Data_Sheet_2_Patients and Health Professional's Perspective of Functional Mobility in Parkinson's Disease.docx
Background: Functional mobility (FM) is the person's ability to move to accomplish daily living tasks and activities. FM limitations are common in Parkinson's disease, increase with disease progression, and can be highly disabling. Although several studies in Parkinson's disease (PD) field use this concept, only recently, a formal definition has been proposed.
Objective: We aimed to explore patient's and health professional's perspectives of FM in PD.
Methods: A focus group methodology has been used. Four focus groups, with a total of 10 patients and 10 health professionals, were performed. Six patients were early stage and four advanced stage. The health professional's group was composed of five neurologists and five physiotherapists. The suitability of the new concept, the impact of FM limitations in PD patient's daily routine, and the potential benefit of walking aids have been discussed.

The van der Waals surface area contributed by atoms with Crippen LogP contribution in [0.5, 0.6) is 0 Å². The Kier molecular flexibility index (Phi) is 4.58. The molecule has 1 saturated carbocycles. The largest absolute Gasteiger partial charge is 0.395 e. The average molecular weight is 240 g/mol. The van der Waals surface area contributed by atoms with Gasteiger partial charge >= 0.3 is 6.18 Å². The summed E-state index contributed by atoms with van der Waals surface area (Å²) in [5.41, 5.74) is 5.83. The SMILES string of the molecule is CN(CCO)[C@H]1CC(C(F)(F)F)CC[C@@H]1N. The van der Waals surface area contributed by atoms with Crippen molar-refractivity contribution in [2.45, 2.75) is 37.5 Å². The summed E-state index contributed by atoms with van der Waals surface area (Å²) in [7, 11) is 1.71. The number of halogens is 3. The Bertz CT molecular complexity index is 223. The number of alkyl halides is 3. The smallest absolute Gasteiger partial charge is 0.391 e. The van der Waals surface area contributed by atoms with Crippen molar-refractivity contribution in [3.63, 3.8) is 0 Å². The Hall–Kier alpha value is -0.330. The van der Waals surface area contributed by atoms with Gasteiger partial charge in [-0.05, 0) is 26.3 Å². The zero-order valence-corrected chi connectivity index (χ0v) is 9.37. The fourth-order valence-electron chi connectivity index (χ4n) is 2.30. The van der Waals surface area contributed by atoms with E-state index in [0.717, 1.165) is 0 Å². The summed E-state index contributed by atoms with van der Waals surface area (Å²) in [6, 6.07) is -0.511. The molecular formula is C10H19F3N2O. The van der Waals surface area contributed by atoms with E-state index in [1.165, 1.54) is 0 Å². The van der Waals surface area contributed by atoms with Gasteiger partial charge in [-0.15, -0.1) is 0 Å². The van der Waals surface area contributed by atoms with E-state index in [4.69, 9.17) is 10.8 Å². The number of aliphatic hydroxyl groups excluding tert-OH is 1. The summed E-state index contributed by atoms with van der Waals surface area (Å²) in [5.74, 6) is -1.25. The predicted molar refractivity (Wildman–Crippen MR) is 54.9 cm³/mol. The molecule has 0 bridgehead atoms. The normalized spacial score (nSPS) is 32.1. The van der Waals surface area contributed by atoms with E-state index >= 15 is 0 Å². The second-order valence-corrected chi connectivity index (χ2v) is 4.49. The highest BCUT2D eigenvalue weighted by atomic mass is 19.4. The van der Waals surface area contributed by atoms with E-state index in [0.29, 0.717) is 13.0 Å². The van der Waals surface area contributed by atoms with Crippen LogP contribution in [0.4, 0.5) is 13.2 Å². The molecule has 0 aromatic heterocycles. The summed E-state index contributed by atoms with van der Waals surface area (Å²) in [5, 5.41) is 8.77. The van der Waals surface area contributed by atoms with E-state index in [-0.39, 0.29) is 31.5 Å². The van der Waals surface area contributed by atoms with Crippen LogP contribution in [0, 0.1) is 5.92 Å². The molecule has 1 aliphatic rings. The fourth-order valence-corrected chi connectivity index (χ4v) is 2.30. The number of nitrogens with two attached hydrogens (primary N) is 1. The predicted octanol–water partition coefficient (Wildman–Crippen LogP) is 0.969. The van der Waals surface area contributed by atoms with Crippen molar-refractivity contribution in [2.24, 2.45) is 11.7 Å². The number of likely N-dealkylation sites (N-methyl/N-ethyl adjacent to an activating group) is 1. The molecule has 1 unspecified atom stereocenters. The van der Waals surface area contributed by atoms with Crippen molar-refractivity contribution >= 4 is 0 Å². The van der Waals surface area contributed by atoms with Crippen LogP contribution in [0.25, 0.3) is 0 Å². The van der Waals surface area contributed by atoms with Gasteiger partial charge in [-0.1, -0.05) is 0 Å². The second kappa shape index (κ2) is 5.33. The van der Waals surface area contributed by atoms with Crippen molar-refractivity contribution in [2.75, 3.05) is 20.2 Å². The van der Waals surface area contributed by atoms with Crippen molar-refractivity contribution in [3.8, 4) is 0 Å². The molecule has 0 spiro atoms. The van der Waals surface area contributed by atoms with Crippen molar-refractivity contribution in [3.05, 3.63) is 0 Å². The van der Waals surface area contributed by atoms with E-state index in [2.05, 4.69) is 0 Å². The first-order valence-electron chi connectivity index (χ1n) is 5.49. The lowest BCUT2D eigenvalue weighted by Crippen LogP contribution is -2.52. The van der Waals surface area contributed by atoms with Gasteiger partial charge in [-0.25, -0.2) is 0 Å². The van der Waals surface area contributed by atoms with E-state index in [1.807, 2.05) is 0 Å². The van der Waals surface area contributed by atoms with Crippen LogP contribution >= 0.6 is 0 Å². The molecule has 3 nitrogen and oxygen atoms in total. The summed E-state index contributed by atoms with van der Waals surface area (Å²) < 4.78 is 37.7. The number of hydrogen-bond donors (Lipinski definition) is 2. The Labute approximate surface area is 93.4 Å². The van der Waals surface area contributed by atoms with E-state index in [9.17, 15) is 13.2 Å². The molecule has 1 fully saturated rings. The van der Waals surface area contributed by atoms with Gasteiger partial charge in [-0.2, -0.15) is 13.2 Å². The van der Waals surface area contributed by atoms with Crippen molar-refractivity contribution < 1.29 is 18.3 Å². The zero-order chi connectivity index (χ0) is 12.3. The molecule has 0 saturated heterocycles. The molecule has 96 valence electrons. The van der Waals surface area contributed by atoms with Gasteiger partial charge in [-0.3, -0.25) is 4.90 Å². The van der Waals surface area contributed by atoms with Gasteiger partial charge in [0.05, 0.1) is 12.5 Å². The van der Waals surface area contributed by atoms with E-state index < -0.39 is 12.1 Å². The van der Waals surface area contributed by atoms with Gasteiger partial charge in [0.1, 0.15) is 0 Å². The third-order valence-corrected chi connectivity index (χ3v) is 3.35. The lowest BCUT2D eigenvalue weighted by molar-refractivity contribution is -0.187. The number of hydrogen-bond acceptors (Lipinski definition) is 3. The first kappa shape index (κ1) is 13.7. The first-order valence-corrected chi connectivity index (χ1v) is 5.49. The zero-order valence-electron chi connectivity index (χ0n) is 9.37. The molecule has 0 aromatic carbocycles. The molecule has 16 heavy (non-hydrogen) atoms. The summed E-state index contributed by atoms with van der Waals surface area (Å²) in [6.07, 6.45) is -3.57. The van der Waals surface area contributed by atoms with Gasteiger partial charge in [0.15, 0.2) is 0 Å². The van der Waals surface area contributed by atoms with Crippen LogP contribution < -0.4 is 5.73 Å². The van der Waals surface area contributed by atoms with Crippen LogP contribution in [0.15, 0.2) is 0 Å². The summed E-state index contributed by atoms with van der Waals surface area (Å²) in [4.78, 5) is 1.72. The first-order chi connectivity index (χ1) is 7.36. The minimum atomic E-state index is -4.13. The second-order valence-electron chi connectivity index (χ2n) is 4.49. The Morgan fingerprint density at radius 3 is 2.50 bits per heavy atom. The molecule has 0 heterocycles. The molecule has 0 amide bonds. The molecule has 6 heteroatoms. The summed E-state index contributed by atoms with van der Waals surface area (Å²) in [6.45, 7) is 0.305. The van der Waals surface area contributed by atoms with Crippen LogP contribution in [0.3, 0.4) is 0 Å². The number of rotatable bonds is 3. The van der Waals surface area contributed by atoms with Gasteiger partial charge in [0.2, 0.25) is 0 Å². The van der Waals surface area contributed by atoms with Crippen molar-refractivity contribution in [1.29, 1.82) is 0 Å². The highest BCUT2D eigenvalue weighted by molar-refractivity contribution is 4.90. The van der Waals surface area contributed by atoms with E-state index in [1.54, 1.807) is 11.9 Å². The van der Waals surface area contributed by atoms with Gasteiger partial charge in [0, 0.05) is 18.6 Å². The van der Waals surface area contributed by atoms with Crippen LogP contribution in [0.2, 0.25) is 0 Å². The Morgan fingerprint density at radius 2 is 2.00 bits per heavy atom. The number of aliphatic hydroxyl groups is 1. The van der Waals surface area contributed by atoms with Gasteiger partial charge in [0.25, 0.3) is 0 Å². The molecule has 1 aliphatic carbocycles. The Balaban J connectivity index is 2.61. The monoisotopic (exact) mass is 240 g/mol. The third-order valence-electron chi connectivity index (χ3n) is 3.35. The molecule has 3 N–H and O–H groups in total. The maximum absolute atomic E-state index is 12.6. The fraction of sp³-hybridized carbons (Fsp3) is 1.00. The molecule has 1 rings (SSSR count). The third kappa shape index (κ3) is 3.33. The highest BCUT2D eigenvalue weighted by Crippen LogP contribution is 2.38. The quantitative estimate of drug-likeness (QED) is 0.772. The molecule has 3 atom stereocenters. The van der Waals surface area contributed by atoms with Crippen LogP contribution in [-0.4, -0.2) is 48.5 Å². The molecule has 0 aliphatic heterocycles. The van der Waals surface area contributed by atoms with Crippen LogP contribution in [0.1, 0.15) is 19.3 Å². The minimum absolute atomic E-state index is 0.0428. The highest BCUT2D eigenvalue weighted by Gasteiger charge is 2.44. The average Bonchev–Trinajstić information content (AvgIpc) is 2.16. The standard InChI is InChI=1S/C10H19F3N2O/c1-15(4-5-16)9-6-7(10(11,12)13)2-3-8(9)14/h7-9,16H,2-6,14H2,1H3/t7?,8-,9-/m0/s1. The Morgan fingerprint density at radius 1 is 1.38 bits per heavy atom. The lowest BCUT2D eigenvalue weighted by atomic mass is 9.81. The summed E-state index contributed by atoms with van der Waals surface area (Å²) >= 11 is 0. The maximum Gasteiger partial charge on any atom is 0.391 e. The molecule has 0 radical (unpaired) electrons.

Results: All participants were able to provide a spontaneous definition of FM, matching with the proposed concept. All agreed that PD affects patient's FM, increasing the limitations with disease progression, and with the existence of a serious prejudice with walking aids that hinders its use. Early-stage patient's perspective seems to be more in line with neurologist's perspective, while the views of advanced-stage patients were closer to physiotherapist's views.
Conclusion: FM concept was considered as intuitive and useful. FM limitations have an important physical and social impact in the advanced stage of the disease. Although patients and health professionals acknowledge walking aid's benefit improving patient's FM, the prejudice associated with this type of tools limits its recommendation and use.